Melting Point and Boiling Point of Organic Compounds

Topics: Van der Waals force, Melting point, Carboxylic acid Pages: 12 (2649 words) Published: November 10, 2012
Social Alchemy
2nd Quarter / SY 2012 – 2013
Eng’r. Josephine A. Ng

Concepcion, Jermin B.
Group# 2

Experiment No. 1

The melting point (MP) and the boiling point (BP) are probably the most widely used physical constant in the field of science. Determining the boiling point and the melting point of a compound helps you to characterize an unknown solid in a quick, easy and cheap way. The temperature at which a compound turns from a solid state to a liquid state is known to be the melting point. On the contrary, the boiling point of a compound pertains to the temperature where the compound changes from liquid state to its gas state. Many factors affect the boiling point and melting point of an organic compound, and one of which is the molecular structure. Purity and branching also affects the boiling and melting point of a compound. There are three trends that affect the boiling and melting points and these are the following: The relative strength of the four intermolecular attractions is factor significally affects the boiling point and the melting point of a compound. The overarching principle involved is simple: the strong the non-covalent interactions between molecules, the more energy are required, in the form of heat, to break them apart. The higher melting and boiling points signify the stronger non-covalent intermolecular forces. For molecules with a given functional group, boiling point increases as molecular weight increases. The key force acting here are Van der Waals dispersion forces, which boiling points and melting points are proportional to surface area. So as you increase the length of the chain, you also increase the surface area. And the increase also increases the ability of each individual molecule to attract each other. Lastly, the symmetry or lack thereof. Symmetry is another byproduct of the Van der Waals dispersion forces- in this case; the more rod-like molecules are, the better they are able to line-up and bond. However, we can’t base on mass evidences alone, for we are aware that certain compounds can exhibit same formula mass through the effects of isomerism. Keywords: melting point (MP), boiling point (BP), molecular structure, branching, intermolecular attractions, isomerism, purity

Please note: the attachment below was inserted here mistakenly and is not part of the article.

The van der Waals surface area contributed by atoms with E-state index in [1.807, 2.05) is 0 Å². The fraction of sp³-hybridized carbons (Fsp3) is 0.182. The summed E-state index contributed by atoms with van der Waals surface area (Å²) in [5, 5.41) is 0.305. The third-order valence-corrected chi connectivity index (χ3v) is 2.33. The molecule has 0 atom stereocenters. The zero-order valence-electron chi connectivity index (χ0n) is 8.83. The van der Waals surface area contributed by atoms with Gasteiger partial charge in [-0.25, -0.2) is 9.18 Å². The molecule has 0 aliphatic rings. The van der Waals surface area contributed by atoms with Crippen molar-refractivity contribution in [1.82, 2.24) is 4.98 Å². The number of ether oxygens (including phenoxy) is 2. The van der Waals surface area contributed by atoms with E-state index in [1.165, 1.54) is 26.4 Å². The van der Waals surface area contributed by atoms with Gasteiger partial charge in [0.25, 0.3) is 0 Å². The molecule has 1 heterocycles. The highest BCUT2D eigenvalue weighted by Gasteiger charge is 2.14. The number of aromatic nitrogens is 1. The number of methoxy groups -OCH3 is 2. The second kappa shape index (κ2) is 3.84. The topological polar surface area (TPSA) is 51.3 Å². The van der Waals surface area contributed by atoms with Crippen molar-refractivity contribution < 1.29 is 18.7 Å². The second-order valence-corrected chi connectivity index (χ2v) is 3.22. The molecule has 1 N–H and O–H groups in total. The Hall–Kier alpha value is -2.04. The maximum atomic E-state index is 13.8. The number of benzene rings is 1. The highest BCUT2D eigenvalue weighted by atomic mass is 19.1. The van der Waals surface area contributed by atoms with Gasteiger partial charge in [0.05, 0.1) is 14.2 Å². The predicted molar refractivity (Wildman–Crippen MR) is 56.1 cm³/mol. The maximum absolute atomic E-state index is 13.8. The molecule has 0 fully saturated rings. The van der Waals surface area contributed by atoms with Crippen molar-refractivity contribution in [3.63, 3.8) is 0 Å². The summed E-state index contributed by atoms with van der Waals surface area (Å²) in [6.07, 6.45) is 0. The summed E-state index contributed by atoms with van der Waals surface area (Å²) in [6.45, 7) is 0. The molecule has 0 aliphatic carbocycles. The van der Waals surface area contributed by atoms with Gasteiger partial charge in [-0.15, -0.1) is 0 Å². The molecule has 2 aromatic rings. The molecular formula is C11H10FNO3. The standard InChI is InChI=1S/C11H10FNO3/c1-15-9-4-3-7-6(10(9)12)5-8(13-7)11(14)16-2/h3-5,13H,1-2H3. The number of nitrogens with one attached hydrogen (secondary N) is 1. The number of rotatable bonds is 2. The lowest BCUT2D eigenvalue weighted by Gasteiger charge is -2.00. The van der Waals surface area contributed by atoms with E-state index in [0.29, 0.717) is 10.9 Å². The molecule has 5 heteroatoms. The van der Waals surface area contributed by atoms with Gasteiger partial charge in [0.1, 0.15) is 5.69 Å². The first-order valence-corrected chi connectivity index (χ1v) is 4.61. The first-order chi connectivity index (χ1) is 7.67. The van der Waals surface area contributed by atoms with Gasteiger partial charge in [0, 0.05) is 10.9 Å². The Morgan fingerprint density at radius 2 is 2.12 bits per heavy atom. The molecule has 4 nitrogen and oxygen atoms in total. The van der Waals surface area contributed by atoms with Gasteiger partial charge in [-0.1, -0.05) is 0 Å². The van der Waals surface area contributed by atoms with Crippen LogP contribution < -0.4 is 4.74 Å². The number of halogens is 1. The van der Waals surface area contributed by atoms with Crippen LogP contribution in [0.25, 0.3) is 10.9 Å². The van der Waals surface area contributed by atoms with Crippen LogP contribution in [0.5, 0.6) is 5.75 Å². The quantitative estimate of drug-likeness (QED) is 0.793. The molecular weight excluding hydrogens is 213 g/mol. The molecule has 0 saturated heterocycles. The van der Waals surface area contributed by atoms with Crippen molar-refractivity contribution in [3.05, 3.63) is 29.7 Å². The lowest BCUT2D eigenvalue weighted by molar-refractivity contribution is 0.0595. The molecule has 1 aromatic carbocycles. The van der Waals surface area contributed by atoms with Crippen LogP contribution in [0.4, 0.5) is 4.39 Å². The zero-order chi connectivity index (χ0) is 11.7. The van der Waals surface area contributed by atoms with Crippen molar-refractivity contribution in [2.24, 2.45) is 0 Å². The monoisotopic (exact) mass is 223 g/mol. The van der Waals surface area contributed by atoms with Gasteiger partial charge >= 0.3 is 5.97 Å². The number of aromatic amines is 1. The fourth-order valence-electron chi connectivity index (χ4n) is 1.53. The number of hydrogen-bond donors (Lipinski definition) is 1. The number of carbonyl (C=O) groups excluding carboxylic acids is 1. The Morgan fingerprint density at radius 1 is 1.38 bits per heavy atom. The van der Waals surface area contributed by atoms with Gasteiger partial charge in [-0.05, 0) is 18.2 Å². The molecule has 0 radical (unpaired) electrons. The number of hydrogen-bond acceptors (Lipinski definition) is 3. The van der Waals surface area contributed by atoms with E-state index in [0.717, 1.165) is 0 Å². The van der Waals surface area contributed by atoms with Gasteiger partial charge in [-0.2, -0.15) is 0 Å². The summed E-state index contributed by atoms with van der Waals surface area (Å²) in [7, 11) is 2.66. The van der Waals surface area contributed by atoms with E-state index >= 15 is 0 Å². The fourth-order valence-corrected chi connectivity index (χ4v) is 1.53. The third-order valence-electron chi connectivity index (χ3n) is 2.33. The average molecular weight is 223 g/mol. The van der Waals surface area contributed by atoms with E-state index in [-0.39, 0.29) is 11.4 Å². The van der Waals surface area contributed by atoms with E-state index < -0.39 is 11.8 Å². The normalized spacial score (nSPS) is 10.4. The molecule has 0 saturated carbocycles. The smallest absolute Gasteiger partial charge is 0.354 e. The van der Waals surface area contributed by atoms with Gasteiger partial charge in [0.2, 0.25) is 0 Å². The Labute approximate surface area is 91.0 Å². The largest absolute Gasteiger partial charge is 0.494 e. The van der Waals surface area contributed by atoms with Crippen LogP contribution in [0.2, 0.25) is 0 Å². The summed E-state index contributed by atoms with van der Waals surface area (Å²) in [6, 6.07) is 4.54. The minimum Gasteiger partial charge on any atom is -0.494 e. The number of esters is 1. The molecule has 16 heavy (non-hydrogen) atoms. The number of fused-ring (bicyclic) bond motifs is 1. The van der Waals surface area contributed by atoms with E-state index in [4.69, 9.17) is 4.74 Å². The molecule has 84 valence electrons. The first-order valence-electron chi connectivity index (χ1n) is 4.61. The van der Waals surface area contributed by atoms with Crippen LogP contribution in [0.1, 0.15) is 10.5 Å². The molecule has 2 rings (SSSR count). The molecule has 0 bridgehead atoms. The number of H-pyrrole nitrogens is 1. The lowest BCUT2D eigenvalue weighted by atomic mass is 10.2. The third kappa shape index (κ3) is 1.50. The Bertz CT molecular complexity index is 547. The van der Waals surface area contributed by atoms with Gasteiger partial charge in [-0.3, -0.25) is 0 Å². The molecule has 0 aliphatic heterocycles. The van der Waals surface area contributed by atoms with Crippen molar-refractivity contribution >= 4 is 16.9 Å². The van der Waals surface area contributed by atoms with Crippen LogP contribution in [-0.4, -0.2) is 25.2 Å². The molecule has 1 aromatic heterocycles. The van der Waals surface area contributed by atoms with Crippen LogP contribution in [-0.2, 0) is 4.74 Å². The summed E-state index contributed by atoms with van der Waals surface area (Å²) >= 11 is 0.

The melting point of a compound is the temperature at which it changes from a solid to a liquid. It is also determined as the temperature where the thermal energy is great enough to overcome the internal forces that holds the molecule is reached. It is one of a number of physical properties of a substance that is useful for characterizing (describing) and identifying the substance. Determining the melting point of a compound is one way to test if the substance is pure as well. A pure substance generally has a melting range (the difference between the temperature where the sample starts to melt and the temperature where melting is complete) of one or two degrees. Pure crystalline substances have a clear, sharply defined melting point. Impurities tend to depress and broaden the melting range so the purified sample should have a higher and smaller melting range than the original, impure sample. To melt a compound, energy must be supplied to break up the intermolecular forces that bind organic molecules in the solid state so that they can go into the freer liquid state. The amount of energy needed to break these attractions in turn depends on the strengths of the intermolecular holding the molecules together.

When the vapour pressure of a liquid is equal to the atmospheric (or applied) pressure then boiling occurs. Boiling is involved in the breaking away of the oppositely charged ions contained in the solution. The temperature, at which this occurs, for a given pressure, is...
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